One of the things I know from having been reading the update threads for years is there are often periods of time after major changes in the algo or infrastructure where spam 'floats to the top'. It's happened before, and will probably happen again, but every time there have been 'Google's Broken', 'they can't keep doing this', 'they've really done it this time' threads they have always made adjustments and 'the show goes on'.
The threads we've had here about Google's showing of spam in the results aren't really new... The names of the posters have changed, but the same 'stuff' still applies, so if there are those who think the type of 'spammy results' they are reporting is new, I suggest reading back through the update threads, because you will probably notice the same thing has happened before, and interestingly, with each update and each time people have said Google has moved backward somehow, someway they keep moving forward.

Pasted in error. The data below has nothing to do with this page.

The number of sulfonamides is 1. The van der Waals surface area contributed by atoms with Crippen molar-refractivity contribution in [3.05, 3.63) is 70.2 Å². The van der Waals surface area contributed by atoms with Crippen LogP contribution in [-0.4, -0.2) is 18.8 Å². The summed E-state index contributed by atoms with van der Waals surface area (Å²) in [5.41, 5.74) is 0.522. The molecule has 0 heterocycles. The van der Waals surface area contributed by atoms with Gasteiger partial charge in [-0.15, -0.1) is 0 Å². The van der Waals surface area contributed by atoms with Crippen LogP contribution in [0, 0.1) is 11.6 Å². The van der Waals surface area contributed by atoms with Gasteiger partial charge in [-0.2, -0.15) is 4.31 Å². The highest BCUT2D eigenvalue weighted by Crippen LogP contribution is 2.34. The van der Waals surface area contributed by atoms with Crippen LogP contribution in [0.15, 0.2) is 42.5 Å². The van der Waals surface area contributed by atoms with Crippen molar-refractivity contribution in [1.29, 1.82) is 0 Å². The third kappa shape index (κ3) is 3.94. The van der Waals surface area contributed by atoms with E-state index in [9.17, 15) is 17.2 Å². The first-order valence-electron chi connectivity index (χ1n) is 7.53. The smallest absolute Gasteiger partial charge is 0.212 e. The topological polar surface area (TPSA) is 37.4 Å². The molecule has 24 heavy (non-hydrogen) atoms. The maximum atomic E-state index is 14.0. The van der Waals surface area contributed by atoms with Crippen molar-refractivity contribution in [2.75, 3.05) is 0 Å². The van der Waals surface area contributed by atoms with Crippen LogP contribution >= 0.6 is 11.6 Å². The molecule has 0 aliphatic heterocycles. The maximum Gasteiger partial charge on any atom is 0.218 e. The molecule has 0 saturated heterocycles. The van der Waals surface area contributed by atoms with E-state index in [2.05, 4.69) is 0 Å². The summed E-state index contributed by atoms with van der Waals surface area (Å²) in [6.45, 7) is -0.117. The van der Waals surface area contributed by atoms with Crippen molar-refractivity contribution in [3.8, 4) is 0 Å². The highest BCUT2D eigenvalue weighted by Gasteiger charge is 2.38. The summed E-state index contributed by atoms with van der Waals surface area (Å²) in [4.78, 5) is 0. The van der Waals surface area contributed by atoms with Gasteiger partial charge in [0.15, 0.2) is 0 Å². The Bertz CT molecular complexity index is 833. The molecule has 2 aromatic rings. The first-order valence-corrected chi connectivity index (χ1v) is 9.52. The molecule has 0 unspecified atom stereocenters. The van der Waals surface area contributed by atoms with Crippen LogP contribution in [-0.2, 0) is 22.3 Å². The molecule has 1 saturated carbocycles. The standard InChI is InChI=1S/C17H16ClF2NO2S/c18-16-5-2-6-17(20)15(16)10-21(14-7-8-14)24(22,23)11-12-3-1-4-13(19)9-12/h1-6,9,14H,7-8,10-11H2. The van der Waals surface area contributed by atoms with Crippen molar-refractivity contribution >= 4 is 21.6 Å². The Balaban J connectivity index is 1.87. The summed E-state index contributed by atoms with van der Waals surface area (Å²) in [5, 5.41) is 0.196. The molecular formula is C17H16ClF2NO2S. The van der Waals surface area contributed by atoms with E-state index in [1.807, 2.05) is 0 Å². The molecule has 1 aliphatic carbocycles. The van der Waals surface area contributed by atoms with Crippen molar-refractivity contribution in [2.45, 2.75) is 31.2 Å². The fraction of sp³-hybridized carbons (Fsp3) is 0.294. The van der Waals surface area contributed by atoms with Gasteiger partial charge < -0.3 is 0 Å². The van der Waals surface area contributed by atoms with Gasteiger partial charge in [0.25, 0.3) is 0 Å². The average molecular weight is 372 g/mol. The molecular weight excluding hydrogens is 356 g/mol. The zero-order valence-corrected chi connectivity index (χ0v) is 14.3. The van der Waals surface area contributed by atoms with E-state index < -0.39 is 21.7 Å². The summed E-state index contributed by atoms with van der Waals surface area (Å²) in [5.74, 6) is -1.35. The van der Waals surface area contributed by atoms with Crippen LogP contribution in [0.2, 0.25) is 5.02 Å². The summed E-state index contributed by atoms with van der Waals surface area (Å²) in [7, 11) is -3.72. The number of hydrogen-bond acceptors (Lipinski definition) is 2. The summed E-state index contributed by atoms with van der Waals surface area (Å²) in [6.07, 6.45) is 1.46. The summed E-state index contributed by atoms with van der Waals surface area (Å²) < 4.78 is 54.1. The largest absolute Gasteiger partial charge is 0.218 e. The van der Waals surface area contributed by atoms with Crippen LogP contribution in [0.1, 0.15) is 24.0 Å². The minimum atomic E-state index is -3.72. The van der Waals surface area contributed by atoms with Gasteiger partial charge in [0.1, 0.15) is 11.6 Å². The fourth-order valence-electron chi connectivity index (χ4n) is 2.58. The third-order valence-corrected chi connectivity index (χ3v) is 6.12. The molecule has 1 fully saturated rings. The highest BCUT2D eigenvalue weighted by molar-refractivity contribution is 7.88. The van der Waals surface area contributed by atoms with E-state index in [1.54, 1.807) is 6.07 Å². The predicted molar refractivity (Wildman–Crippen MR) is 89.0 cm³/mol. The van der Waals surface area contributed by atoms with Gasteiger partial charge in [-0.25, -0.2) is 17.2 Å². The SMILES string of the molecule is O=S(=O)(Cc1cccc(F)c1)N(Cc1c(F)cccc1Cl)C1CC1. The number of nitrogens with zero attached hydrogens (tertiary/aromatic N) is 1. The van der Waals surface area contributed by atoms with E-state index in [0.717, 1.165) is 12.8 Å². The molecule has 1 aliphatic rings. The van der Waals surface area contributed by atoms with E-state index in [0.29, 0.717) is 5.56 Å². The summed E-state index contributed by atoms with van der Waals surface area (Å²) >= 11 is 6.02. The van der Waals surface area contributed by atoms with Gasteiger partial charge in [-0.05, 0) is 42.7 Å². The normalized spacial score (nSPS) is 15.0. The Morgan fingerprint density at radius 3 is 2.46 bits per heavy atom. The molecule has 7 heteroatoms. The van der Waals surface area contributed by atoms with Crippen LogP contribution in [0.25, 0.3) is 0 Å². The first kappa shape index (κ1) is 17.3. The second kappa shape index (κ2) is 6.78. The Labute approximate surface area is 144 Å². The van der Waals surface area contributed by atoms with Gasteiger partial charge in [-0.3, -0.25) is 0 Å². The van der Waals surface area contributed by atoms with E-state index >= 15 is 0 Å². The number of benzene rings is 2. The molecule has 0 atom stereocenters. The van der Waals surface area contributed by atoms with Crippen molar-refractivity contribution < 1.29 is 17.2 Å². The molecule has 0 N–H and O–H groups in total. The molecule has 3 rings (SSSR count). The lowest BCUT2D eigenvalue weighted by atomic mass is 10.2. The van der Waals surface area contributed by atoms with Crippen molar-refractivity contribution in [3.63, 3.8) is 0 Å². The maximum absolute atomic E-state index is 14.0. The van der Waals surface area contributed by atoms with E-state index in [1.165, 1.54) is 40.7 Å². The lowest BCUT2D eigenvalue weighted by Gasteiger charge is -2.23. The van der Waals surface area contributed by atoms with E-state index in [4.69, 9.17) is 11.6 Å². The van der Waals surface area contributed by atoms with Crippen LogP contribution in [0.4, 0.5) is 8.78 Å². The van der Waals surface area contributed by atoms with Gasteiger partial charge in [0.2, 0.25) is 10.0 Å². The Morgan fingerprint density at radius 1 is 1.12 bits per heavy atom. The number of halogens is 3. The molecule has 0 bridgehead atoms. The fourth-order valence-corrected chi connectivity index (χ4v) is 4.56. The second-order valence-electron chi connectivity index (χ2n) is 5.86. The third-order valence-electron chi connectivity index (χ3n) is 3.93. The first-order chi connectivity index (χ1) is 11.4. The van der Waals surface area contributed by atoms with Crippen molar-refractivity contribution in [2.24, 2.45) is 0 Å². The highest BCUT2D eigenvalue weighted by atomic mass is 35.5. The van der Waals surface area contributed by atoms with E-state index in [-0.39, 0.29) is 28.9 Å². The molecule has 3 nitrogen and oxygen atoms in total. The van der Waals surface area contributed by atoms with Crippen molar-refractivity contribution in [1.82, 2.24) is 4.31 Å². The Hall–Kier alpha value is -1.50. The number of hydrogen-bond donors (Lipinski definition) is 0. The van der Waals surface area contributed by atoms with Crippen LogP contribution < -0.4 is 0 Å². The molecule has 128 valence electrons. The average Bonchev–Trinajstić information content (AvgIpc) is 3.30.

I think now that Caffeine is actually in place and they have some more free resources we will probably see 'algo integration and refinement' over the next weeks and months, which is really what we've all been waiting for, and my guess is them too...
| 4:49 pm on Jun 9, 2010 (gmt 0)|
So pardon the newbie question here please: is this live? If I search google.com now do I see caffeine ?
| 5:00 pm on Jun 9, 2010 (gmt 0)|
According to Google: Yes, you see Caffeine.
| 5:08 pm on Jun 9, 2010 (gmt 0)|
I did notice a much more rapid pickup of a few pages last night. I think we all need to distinguish what is caffeine which is the infrastructure/capabilities portion of the search versus the algo change which has been the real problem for most of us.